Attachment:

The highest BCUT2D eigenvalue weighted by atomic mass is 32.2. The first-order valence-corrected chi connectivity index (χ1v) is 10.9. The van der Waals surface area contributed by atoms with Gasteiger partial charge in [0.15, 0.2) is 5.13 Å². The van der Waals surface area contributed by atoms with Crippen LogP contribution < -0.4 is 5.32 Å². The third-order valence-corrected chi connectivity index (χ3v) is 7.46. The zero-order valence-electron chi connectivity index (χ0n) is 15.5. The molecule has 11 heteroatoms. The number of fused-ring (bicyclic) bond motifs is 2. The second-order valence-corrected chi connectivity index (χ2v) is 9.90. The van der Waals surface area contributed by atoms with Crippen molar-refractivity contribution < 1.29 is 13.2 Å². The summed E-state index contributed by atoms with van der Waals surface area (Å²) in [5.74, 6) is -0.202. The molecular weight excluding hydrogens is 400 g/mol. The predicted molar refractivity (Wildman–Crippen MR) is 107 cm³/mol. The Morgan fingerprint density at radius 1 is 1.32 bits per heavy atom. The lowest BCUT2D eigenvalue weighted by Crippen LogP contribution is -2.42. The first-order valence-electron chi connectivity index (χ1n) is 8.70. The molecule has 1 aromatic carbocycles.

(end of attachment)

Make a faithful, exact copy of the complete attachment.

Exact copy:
The highest BCUT2D eigenvalue weighted by atomic mass is 32.2. The first-order valence-corrected chi connectivity index (χ1v) is 10.9. The van der Waals surface area contributed by atoms with Gasteiger partial charge in [0.15, 0.2) is 5.13 Å². The van der Waals surface area contributed by atoms with Crippen LogP contribution < -0.4 is 5.32 Å². The third-order valence-corrected chi connectivity index (χ3v) is 7.46. The zero-order valence-electron chi connectivity index (χ0n) is 15.5. The molecule has 11 heteroatoms. The number of fused-ring (bicyclic) bond motifs is 2. The second-order valence-corrected chi connectivity index (χ2v) is 9.90. The van der Waals surface area contributed by atoms with Crippen molar-refractivity contribution < 1.29 is 13.2 Å². The summed E-state index contributed by atoms with van der Waals surface area (Å²) in [5.74, 6) is -0.202. The molecular weight excluding hydrogens is 400 g/mol. The predicted molar refractivity (Wildman–Crippen MR) is 107 cm³/mol. The Morgan fingerprint density at radius 1 is 1.32 bits per heavy atom. The lowest BCUT2D eigenvalue weighted by Crippen LogP contribution is -2.42. The first-order valence-electron chi connectivity index (χ1n) is 8.70. The molecule has 1 aromatic carbocycles.